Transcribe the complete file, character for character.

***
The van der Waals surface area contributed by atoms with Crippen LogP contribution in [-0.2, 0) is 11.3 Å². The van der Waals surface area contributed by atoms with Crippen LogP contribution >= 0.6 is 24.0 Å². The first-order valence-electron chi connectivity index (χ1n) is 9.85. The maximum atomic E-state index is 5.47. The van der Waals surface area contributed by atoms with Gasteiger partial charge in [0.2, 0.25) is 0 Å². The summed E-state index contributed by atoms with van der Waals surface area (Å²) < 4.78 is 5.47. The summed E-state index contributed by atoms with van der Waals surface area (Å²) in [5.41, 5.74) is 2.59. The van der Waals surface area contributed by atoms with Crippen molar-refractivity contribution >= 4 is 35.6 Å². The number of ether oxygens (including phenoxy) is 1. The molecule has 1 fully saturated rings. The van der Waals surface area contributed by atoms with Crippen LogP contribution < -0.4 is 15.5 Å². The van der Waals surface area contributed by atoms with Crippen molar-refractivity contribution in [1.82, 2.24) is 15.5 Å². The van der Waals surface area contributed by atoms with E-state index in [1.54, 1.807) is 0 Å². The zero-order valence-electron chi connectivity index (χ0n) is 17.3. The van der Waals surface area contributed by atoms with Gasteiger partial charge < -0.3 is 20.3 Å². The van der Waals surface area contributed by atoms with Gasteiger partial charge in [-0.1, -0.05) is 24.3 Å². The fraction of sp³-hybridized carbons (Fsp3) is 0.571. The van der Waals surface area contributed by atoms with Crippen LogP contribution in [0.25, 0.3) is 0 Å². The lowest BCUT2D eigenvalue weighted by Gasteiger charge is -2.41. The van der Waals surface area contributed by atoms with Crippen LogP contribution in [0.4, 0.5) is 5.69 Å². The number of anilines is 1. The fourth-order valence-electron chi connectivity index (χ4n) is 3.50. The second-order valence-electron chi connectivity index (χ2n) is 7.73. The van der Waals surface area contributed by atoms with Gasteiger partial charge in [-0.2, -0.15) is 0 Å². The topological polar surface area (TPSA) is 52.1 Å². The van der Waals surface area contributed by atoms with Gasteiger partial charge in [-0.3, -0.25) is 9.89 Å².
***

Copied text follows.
The van der Waals surface area contributed by atoms with Crippen LogP contribution in [-0.2, 0) is 11.3 Å². The van der Waals surface area contributed by atoms with Crippen LogP contribution >= 0.6 is 24.0 Å². The first-order valence-electron chi connectivity index (χ1n) is 9.85. The maximum atomic E-state index is 5.47. The van der Waals surface area contributed by atoms with Gasteiger partial charge in [0.2, 0.25) is 0 Å². The summed E-state index contributed by atoms with van der Waals surface area (Å²) < 4.78 is 5.47. The summed E-state index contributed by atoms with van der Waals surface area (Å²) in [5.41, 5.74) is 2.59. The van der Waals surface area contributed by atoms with Crippen molar-refractivity contribution >= 4 is 35.6 Å². The number of ether oxygens (including phenoxy) is 1. The molecule has 1 fully saturated rings. The van der Waals surface area contributed by atoms with Crippen LogP contribution < -0.4 is 15.5 Å². The van der Waals surface area contributed by atoms with Crippen molar-refractivity contribution in [1.82, 2.24) is 15.5 Å². The van der Waals surface area contributed by atoms with E-state index in [1.54, 1.807) is 0 Å². The zero-order valence-electron chi connectivity index (χ0n) is 17.3. The van der Waals surface area contributed by atoms with Gasteiger partial charge < -0.3 is 20.3 Å². The van der Waals surface area contributed by atoms with Gasteiger partial charge in [-0.1, -0.05) is 24.3 Å². The fraction of sp³-hybridized carbons (Fsp3) is 0.571. The van der Waals surface area contributed by atoms with Crippen LogP contribution in [0.25, 0.3) is 0 Å². The lowest BCUT2D eigenvalue weighted by Gasteiger charge is -2.41. The van der Waals surface area contributed by atoms with Crippen LogP contribution in [0.4, 0.5) is 5.69 Å². The number of anilines is 1. The fourth-order valence-electron chi connectivity index (χ4n) is 3.50. The second-order valence-electron chi connectivity index (χ2n) is 7.73. The van der Waals surface area contributed by atoms with Gasteiger partial charge in [-0.2, -0.15) is 0 Å². The topological polar surface area (TPSA) is 52.1 Å². The van der Waals surface area contributed by atoms with Gasteiger partial charge in [-0.3, -0.25) is 9.89 Å².